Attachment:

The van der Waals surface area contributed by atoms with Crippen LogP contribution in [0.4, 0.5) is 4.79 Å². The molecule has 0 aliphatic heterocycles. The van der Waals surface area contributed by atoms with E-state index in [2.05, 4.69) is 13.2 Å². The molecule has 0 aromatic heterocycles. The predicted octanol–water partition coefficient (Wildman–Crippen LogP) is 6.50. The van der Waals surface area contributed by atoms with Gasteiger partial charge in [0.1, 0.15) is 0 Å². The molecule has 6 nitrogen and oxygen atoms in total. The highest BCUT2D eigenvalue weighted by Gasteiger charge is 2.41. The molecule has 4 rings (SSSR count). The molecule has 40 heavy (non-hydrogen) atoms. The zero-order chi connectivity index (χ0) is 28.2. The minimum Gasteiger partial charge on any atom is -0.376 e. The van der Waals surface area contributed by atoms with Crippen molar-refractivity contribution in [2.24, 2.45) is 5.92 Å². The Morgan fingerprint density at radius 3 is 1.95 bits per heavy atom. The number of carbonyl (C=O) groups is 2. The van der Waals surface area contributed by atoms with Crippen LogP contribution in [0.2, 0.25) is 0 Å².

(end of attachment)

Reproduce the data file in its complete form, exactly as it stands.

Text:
The van der Waals surface area contributed by atoms with Crippen LogP contribution in [0.4, 0.5) is 4.79 Å². The molecule has 0 aliphatic heterocycles. The van der Waals surface area contributed by atoms with E-state index in [2.05, 4.69) is 13.2 Å². The molecule has 0 aromatic heterocycles. The predicted octanol–water partition coefficient (Wildman–Crippen LogP) is 6.50. The van der Waals surface area contributed by atoms with Gasteiger partial charge in [0.1, 0.15) is 0 Å². The molecule has 6 nitrogen and oxygen atoms in total. The highest BCUT2D eigenvalue weighted by Gasteiger charge is 2.41. The molecule has 4 rings (SSSR count). The molecule has 40 heavy (non-hydrogen) atoms. The zero-order chi connectivity index (χ0) is 28.2. The minimum Gasteiger partial charge on any atom is -0.376 e. The van der Waals surface area contributed by atoms with Crippen molar-refractivity contribution in [2.24, 2.45) is 5.92 Å². The Morgan fingerprint density at radius 3 is 1.95 bits per heavy atom. The number of carbonyl (C=O) groups is 2. The van der Waals surface area contributed by atoms with Crippen LogP contribution in [0.2, 0.25) is 0 Å².